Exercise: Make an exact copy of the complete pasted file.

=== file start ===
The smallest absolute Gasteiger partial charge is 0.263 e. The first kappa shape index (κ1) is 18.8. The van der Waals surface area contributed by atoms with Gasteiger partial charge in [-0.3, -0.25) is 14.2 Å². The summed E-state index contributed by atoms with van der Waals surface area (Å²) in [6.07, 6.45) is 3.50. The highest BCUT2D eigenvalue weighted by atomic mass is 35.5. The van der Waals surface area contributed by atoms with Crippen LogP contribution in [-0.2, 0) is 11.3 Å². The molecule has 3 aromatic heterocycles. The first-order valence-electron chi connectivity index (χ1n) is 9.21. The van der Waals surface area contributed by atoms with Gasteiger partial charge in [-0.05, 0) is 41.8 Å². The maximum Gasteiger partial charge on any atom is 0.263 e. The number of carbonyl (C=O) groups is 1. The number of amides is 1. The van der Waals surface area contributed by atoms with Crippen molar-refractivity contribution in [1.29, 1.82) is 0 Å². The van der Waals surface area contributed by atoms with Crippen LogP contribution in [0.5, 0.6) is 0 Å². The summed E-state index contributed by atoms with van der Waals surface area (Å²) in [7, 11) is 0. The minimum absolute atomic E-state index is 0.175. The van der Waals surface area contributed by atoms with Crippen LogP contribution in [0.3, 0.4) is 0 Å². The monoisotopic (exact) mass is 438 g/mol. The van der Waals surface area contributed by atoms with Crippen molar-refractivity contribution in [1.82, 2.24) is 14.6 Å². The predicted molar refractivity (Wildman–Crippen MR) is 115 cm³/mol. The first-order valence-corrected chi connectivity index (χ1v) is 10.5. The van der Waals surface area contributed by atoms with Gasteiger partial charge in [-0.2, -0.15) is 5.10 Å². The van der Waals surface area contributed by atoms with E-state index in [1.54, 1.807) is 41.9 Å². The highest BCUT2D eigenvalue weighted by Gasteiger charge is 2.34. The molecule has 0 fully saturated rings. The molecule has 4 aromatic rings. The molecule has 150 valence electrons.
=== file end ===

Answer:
The smallest absolute Gasteiger partial charge is 0.263 e. The first kappa shape index (κ1) is 18.8. The van der Waals surface area contributed by atoms with Gasteiger partial charge in [-0.3, -0.25) is 14.2 Å². The summed E-state index contributed by atoms with van der Waals surface area (Å²) in [6.07, 6.45) is 3.50. The highest BCUT2D eigenvalue weighted by atomic mass is 35.5. The van der Waals surface area contributed by atoms with Crippen LogP contribution in [-0.2, 0) is 11.3 Å². The molecule has 3 aromatic heterocycles. The first-order valence-electron chi connectivity index (χ1n) is 9.21. The van der Waals surface area contributed by atoms with Gasteiger partial charge in [-0.05, 0) is 41.8 Å². The maximum Gasteiger partial charge on any atom is 0.263 e. The number of carbonyl (C=O) groups is 1. The number of amides is 1. The van der Waals surface area contributed by atoms with Crippen molar-refractivity contribution in [1.29, 1.82) is 0 Å². The van der Waals surface area contributed by atoms with Crippen LogP contribution in [0.5, 0.6) is 0 Å². The summed E-state index contributed by atoms with van der Waals surface area (Å²) in [7, 11) is 0. The minimum absolute atomic E-state index is 0.175. The van der Waals surface area contributed by atoms with Crippen LogP contribution in [0.3, 0.4) is 0 Å². The monoisotopic (exact) mass is 438 g/mol. The van der Waals surface area contributed by atoms with Crippen molar-refractivity contribution in [1.82, 2.24) is 14.6 Å². The predicted molar refractivity (Wildman–Crippen MR) is 115 cm³/mol. The first-order valence-corrected chi connectivity index (χ1v) is 10.5. The van der Waals surface area contributed by atoms with Gasteiger partial charge in [-0.2, -0.15) is 5.10 Å². The van der Waals surface area contributed by atoms with E-state index in [1.54, 1.807) is 41.9 Å². The highest BCUT2D eigenvalue weighted by Gasteiger charge is 2.34. The molecule has 0 fully saturated rings. The molecule has 4 aromatic rings. The molecule has 150 valence electrons.